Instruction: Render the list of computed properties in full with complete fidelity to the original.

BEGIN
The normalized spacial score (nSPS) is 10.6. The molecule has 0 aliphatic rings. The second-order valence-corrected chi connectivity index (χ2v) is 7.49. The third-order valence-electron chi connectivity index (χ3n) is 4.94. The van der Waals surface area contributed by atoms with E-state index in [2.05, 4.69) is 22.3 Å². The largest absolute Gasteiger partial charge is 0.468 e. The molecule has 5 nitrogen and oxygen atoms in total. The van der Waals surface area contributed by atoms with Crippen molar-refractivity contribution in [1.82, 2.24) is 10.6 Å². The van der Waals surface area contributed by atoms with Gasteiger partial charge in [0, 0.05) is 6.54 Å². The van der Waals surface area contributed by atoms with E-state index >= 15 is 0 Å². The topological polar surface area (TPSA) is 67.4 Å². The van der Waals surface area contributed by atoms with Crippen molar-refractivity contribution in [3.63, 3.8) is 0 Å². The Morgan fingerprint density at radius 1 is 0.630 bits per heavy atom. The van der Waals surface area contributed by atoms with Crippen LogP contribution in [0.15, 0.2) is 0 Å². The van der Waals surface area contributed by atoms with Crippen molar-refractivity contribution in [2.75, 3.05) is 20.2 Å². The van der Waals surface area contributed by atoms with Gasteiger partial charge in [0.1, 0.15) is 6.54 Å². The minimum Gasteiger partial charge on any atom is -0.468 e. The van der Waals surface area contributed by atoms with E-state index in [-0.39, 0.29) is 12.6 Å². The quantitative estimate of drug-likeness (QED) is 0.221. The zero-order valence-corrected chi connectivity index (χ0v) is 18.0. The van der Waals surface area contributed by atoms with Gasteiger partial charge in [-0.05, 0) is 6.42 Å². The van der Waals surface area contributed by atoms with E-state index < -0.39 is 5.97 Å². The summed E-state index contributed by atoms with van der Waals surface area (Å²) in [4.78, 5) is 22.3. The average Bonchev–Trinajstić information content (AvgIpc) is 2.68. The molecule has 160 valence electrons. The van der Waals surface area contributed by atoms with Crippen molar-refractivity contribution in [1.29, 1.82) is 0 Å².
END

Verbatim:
The normalized spacial score (nSPS) is 10.6. The molecule has 0 aliphatic rings. The second-order valence-corrected chi connectivity index (χ2v) is 7.49. The third-order valence-electron chi connectivity index (χ3n) is 4.94. The van der Waals surface area contributed by atoms with E-state index in [2.05, 4.69) is 22.3 Å². The largest absolute Gasteiger partial charge is 0.468 e. The molecule has 5 nitrogen and oxygen atoms in total. The van der Waals surface area contributed by atoms with Crippen molar-refractivity contribution in [1.82, 2.24) is 10.6 Å². The van der Waals surface area contributed by atoms with Gasteiger partial charge in [0, 0.05) is 6.54 Å². The van der Waals surface area contributed by atoms with E-state index >= 15 is 0 Å². The topological polar surface area (TPSA) is 67.4 Å². The van der Waals surface area contributed by atoms with Crippen molar-refractivity contribution in [3.63, 3.8) is 0 Å². The Morgan fingerprint density at radius 1 is 0.630 bits per heavy atom. The van der Waals surface area contributed by atoms with Crippen LogP contribution in [0.15, 0.2) is 0 Å². The van der Waals surface area contributed by atoms with Crippen molar-refractivity contribution in [2.75, 3.05) is 20.2 Å². The van der Waals surface area contributed by atoms with Gasteiger partial charge in [0.1, 0.15) is 6.54 Å². The minimum Gasteiger partial charge on any atom is -0.468 e. The van der Waals surface area contributed by atoms with E-state index in [-0.39, 0.29) is 12.6 Å². The quantitative estimate of drug-likeness (QED) is 0.221. The zero-order valence-corrected chi connectivity index (χ0v) is 18.0. The van der Waals surface area contributed by atoms with Gasteiger partial charge in [-0.05, 0) is 6.42 Å². The van der Waals surface area contributed by atoms with E-state index < -0.39 is 5.97 Å². The summed E-state index contributed by atoms with van der Waals surface area (Å²) in [4.78, 5) is 22.3. The average Bonchev–Trinajstić information content (AvgIpc) is 2.68. The molecule has 160 valence electrons. The van der Waals surface area contributed by atoms with Crippen molar-refractivity contribution in [1.29, 1.82) is 0 Å².